(Open) Educational practice and (digital) literacy

I’ve been dipping in and out of the JISC online conference this week. As usual, there has been a great mix of live presentations and asynchronous discussion. Two themes have risen to the top of my mind, (open) educational practice and (digital) literacy. I also recently attended the Mainstreaming Open Educational Practices Forum co-hosted by the OPAL and Concede projects and UNESCO. So this post is a sort of summary of my reaction and reflections to issues raised during both these events. Apologies, this maybe a bit of rambling rant!

When working in any new or niche area, terminology and or jargon is always an issue. I’ve always disliked the term “e-learning”, and prefer to talk about “learning”. However I do realise that there are valid reasons for using the term, not least political ones. During both events, the disconnect between practitioners knowledge and understanding of both OER and Open Practice was “openly” recognised ad and discussed. Both terms have meaning in the research world, and in funded projects (such as UKOER, OPAL etc) but for the average teacher in FE/HE they’re pretty meaningless. So, how do we move into mainstream practice? Answers on a postcard, or tweet please :-) The work being done by the UK OER synthesis team on Open Practice is one way of trying to address some of these issues, and sharing experiences of developing practice and use of open, or indeed any, content in teaching and learning.

I was somewhat surprised at the UNESCO event that an assertion was made that open educational practice is mainstream, and I was equally reassured via my twitter network that it isn’t. Marion Manton made a really good point “I think it is like the OER use, aspects have always happened but not necessarily called OEP”. This distinction obvious and is crucial as it’s often forgotten. I think we in the educational research and development field too often alienate ourselves from reality by our insistence on using unfamiliar acronyms, jargon etc, and looking at small parts of the picture. Instead of focusing on “open” educational practice, why aren’t we looking at general “educational” practice? “Again, I know there are reasons for doing this, and there a lots of people (and projects) doing excellent staff development work to try and close the gaps. But I keep coming back to questions around why we continue to need to have these false constructs to allow us to get funding to investigate teaching and learning practice.

During the discussion session on digital literacies at the online conference, the notion of empowerment was raised. Increased digital literacy skills were recognised as a key tool to empower staff and students (and indeed everyone in our society). At the open education practice session this morning, the notion of OER literacy was raised. Now this isn’t the first time I’ve heard this and I have to say I kind of feel the same about OER literacy as I do about e-learning. I see the literacies needed for using/creating/sharing OERs as being part of a wider set of digital literacies, which have much wider application and longevity.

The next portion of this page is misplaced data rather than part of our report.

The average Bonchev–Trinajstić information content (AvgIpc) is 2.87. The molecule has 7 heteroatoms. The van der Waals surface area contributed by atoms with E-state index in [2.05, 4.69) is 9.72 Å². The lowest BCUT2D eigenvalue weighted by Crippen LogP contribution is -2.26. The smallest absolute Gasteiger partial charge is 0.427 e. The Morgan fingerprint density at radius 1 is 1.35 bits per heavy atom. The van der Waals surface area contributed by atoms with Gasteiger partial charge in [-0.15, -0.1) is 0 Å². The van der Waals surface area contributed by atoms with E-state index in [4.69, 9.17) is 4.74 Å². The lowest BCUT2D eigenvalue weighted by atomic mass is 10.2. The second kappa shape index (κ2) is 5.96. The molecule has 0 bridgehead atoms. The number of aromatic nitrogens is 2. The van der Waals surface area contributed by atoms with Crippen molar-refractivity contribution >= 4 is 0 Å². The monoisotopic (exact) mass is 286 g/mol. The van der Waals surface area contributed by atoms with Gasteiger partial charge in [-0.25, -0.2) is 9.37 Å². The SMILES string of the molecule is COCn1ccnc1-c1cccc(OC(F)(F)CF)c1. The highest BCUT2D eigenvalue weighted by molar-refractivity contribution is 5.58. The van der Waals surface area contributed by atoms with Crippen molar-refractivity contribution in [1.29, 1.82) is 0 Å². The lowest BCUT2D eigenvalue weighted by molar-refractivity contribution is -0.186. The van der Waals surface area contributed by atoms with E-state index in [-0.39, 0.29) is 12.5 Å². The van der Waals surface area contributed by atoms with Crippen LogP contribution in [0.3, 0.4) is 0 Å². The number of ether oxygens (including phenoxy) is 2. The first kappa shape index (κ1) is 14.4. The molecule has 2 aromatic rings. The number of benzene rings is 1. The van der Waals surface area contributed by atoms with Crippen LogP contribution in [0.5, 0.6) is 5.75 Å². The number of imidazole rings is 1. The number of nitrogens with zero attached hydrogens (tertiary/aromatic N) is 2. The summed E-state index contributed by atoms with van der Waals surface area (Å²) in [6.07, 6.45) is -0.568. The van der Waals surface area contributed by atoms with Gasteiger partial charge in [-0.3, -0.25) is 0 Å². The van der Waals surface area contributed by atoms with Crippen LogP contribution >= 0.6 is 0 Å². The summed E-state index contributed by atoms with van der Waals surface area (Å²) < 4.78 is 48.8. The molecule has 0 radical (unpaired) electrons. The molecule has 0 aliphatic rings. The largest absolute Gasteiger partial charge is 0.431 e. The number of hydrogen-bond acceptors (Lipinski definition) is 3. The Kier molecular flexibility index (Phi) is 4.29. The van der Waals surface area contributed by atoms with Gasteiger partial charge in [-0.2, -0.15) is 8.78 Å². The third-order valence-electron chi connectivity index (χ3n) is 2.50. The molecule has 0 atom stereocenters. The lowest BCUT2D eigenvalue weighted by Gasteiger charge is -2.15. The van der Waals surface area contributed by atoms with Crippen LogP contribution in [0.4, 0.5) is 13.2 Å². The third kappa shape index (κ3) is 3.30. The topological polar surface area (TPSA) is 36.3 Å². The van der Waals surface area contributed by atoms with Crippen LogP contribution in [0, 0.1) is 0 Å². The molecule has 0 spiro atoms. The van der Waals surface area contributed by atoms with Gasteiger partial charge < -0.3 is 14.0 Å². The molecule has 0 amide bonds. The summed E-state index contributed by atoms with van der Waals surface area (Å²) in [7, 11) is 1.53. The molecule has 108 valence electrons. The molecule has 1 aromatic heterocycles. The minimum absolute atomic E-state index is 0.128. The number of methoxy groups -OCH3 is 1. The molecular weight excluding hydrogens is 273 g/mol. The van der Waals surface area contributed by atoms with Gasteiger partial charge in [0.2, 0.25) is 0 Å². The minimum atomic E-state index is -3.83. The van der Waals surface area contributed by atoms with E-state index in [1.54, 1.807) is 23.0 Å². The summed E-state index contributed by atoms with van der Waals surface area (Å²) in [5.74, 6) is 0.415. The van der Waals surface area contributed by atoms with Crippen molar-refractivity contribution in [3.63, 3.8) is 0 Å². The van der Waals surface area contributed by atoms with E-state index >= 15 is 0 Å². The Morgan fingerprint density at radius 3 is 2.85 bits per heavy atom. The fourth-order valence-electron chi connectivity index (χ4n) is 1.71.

Learning objects also came up during today’s discussion, in the context of “does anyone use the term anymore ?” Now, I’m not going to open up that particular can of worms here, but actually the fundamental issues of sharing and re-use haven’t changed since the those heady days. I think the work done by the open community not only has made great developments around licencing materials but has allowed us to look again at the core sharing/reuse issues and, more importantly engage (and re-engage) with these more challenging issues of educational practice.

On reflection, I think my attitudes and leanings towards the wider, general use of terms such as practice and literacy, are really down to my own development and practice. I am an unashamed generalist, and not an academic specialist. When I actually created educational content it was always openly (in one form or another) available. When I’ve been involved in staff development it has always been centred around sharing and (hopefully) improving practice and enabling teachers to use technology more effectively. And I hope that through my blogging and twittering I am continuing to develop my open practice. I do feel though that right now it would be timely to step back and take a look a the bigger picture of educational practice and literacies, not least so we can truly engage with the people we ultimately want to benefit from all this work.